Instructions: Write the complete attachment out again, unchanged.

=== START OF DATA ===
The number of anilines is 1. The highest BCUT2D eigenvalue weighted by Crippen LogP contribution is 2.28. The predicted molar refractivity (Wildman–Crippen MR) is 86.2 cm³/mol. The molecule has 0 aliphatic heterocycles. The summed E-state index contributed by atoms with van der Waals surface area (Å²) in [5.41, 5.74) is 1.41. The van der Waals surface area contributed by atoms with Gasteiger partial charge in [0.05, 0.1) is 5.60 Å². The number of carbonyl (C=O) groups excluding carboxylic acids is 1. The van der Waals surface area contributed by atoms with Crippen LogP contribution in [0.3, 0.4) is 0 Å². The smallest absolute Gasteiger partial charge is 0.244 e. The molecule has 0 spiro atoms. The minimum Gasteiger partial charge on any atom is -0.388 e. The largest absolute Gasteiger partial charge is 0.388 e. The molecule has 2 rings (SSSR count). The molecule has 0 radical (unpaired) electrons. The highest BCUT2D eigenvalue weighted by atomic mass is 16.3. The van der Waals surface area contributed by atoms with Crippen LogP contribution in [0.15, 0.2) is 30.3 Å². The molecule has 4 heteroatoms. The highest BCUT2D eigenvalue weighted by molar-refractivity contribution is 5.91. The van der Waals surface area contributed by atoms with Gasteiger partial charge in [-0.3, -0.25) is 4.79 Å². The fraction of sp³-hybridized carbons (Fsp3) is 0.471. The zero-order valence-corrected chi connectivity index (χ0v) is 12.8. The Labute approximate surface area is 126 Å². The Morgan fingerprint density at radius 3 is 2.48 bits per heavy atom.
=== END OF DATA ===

The number of anilines is 1. The highest BCUT2D eigenvalue weighted by Crippen LogP contribution is 2.28. The predicted molar refractivity (Wildman–Crippen MR) is 86.2 cm³/mol. The molecule has 0 aliphatic heterocycles. The summed E-state index contributed by atoms with van der Waals surface area (Å²) in [5.41, 5.74) is 1.41. The van der Waals surface area contributed by atoms with Gasteiger partial charge in [0.05, 0.1) is 5.60 Å². The number of carbonyl (C=O) groups excluding carboxylic acids is 1. The van der Waals surface area contributed by atoms with Crippen LogP contribution in [0.3, 0.4) is 0 Å². The smallest absolute Gasteiger partial charge is 0.244 e. The molecule has 0 spiro atoms. The minimum Gasteiger partial charge on any atom is -0.388 e. The largest absolute Gasteiger partial charge is 0.388 e. The molecule has 2 rings (SSSR count). The molecule has 0 radical (unpaired) electrons. The highest BCUT2D eigenvalue weighted by atomic mass is 16.3. The van der Waals surface area contributed by atoms with Crippen LogP contribution in [0.15, 0.2) is 30.3 Å². The molecule has 4 heteroatoms. The highest BCUT2D eigenvalue weighted by molar-refractivity contribution is 5.91. The van der Waals surface area contributed by atoms with Gasteiger partial charge in [-0.3, -0.25) is 4.79 Å². The fraction of sp³-hybridized carbons (Fsp3) is 0.471. The zero-order valence-corrected chi connectivity index (χ0v) is 12.8. The Labute approximate surface area is 126 Å². The Morgan fingerprint density at radius 3 is 2.48 bits per heavy atom.